LOC or Refi? Which is favorable?

6 Replies

Hey Guys,

I am looking to purchase a new investment apartment soon. Is it best to pull money from a LOC or to Refi the loan? I assume the Refi is more difficult but the LOC costs more. Do banks allow for LOC on an investment property?

Thank you!

If you think you can get a high valuation on your refi, then that may be the way to go. Banks will HELOC an investment property as I am in the process of setting one up for myself as we speak. You could also potentially consider both, i.e. refinance the house at a higher value, pull your money out, then set up the mortgage as a HELOC which you can draw from as principal is paid down.

@Edward P. , if you have both options (yes, that might be a relevant "if"), then the neatest loan should be a straight Refi, because your resulting cash flow is contained within one neat package of: income minus expenses, for that property.

Whereas, LOCs may end up being allocated to random deals here and there, and it might become less easy to know exactly how much each property is really costing you / earning you, so you may end up averaging your income and expenses between all your deals. That's probably not the best idea. But of course, your administration may easily be able to overcome that potential weakness. Short answer: good to have both options! Do the math. My 2c...

Thanks for your response guys!

@Scott Inno The problem with Refi is I would have to pay points, closing costs and other fees(potentially). Ultimately I would like to use this money to purchase another home. Can I get an appraisal and then get a Refi? Also, from the process you are recommending how long do you suggest I wait to make each change(refinance the house at a higher value, pull your money out, then set up the mortgage as a HELOC which you can draw from as principal is paid down.)?

@Brent Coombs I completely understand the consequences of averaging the income and expenses because we will be using the money from one property or the next. Do you recommend any other processes which you have worked on yourself? I spoke to an HM lender and she wanted to be first and wants 7-8%, no early payment fees. Which I have heard HM loans are better for a quick buy, fix and flip not the traditional buy and hold strategy. 

Originally posted by @Edward P. :

Thanks for your response guys!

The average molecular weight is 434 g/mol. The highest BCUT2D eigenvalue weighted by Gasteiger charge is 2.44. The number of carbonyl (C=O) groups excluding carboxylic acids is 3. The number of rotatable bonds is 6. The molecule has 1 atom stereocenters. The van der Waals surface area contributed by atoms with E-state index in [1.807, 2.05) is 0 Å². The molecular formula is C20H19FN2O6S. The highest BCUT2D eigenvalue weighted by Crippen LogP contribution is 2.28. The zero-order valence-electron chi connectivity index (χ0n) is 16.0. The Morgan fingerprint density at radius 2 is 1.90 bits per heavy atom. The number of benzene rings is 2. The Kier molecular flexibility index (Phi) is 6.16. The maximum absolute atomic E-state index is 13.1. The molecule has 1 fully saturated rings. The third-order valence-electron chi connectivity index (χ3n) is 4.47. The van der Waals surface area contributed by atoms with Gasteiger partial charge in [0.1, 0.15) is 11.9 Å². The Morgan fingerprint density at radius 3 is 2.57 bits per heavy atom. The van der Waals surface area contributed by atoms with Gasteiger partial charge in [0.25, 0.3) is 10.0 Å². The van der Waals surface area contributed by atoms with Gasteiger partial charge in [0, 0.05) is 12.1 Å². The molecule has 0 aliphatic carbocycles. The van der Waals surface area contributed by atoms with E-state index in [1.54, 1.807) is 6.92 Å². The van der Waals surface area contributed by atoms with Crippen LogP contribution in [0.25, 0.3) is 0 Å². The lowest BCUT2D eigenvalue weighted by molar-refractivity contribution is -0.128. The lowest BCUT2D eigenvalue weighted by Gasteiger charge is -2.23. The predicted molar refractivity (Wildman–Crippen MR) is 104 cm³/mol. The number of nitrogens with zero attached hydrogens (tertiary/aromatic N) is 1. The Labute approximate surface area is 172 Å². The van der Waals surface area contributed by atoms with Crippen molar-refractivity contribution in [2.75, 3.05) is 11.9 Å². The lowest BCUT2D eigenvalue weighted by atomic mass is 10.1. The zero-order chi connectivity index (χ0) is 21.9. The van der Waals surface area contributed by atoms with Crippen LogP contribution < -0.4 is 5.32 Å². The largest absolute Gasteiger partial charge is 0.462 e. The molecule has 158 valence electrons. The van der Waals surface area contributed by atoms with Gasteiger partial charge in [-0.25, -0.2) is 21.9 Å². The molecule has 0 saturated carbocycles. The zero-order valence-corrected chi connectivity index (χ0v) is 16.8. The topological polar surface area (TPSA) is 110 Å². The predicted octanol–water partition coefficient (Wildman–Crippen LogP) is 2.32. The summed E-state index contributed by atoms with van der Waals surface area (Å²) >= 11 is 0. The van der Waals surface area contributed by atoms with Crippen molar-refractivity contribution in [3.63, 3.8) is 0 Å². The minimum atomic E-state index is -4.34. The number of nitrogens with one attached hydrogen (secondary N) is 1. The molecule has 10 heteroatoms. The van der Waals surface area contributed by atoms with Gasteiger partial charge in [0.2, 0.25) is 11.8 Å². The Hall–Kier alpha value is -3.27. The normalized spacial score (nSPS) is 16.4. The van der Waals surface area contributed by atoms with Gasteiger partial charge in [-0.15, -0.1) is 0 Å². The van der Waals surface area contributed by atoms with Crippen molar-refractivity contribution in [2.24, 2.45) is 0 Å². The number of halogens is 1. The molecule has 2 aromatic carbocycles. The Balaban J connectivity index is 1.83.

@Scott Inno The problem with Refi is I would have to pay points, closing costs and other fees(potentially). Ultimately I would like to use this money to purchase another home. Can I get an appraisal and then get a Refi? Also, from the process you are recommending how long do you suggest I wait to make each change(refinance the house at a higher value, pull your money out, then set up the mortgage as a HELOC which you can draw from as principal is paid down.)?

@Brent Coombs I completely understand the consequences of averaging the income and expenses because we will be using the money from one property or the next. Do you recommend any other processes which you have worked on yourself? I spoke to an HM lender and she wanted to be first and wants 7-8%, no early payment fees. Which I have heard HM loans are better for a quick buy, fix and flip not the traditional buy and hold strategy. 

If you reckon a Refi has problems (but doable), my instinct tells me that HML should be even further from your mind!

I can't think of any circumstance where a HML loan would be cheaper than a "normal" Refi. Can you? (Or anyone?)...

Of course, everyone wants to be in first position, so it's not surprising to find HML are no exception.

If the loan amount is big enough ($1M+), I've seen hard money be as cheap as 4% interest rate.  But what @Brent Coombs said is true; it'll never beat conventional. However, not everyone can qualify for the conventional, and that's where hard money falls in. The problem with cash-out refis and HELOCs is that you have to watch your DTI. Now you have enough down payment for the next deal, but the bank will say you're leveraging too much. Almost like you can never win with the bank.

Hard money and commercial loans offer more flexibility, but at a higher cost.  But for some people it's worth it, especially if the deal is good enough.